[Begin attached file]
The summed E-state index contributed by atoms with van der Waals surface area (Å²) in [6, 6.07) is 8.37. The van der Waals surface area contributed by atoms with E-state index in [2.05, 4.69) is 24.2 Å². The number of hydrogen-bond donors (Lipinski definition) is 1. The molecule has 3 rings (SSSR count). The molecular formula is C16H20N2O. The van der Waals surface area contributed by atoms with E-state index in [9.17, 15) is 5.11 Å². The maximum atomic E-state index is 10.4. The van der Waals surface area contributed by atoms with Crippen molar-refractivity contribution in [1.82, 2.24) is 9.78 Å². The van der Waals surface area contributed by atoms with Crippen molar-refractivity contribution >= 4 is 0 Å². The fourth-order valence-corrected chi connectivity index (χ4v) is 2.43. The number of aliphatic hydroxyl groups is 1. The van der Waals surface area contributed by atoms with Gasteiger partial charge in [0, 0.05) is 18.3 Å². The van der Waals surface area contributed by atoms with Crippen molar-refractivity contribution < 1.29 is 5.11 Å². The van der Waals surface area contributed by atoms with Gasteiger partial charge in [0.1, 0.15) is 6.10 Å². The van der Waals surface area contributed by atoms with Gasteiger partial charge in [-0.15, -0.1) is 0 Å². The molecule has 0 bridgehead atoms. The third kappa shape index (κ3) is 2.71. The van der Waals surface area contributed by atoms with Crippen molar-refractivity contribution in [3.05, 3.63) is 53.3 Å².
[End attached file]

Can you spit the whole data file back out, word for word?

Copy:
The summed E-state index contributed by atoms with van der Waals surface area (Å²) in [6, 6.07) is 8.37. The van der Waals surface area contributed by atoms with E-state index in [2.05, 4.69) is 24.2 Å². The number of hydrogen-bond donors (Lipinski definition) is 1. The molecule has 3 rings (SSSR count). The molecular formula is C16H20N2O. The van der Waals surface area contributed by atoms with E-state index in [9.17, 15) is 5.11 Å². The maximum atomic E-state index is 10.4. The van der Waals surface area contributed by atoms with Crippen molar-refractivity contribution in [1.82, 2.24) is 9.78 Å². The van der Waals surface area contributed by atoms with Crippen molar-refractivity contribution >= 4 is 0 Å². The fourth-order valence-corrected chi connectivity index (χ4v) is 2.43. The number of aliphatic hydroxyl groups is 1. The van der Waals surface area contributed by atoms with Gasteiger partial charge in [0, 0.05) is 18.3 Å². The van der Waals surface area contributed by atoms with Crippen molar-refractivity contribution < 1.29 is 5.11 Å². The van der Waals surface area contributed by atoms with Gasteiger partial charge in [0.1, 0.15) is 6.10 Å². The van der Waals surface area contributed by atoms with Gasteiger partial charge in [-0.15, -0.1) is 0 Å². The molecule has 0 bridgehead atoms. The third kappa shape index (κ3) is 2.71. The van der Waals surface area contributed by atoms with Crippen molar-refractivity contribution in [3.05, 3.63) is 53.3 Å².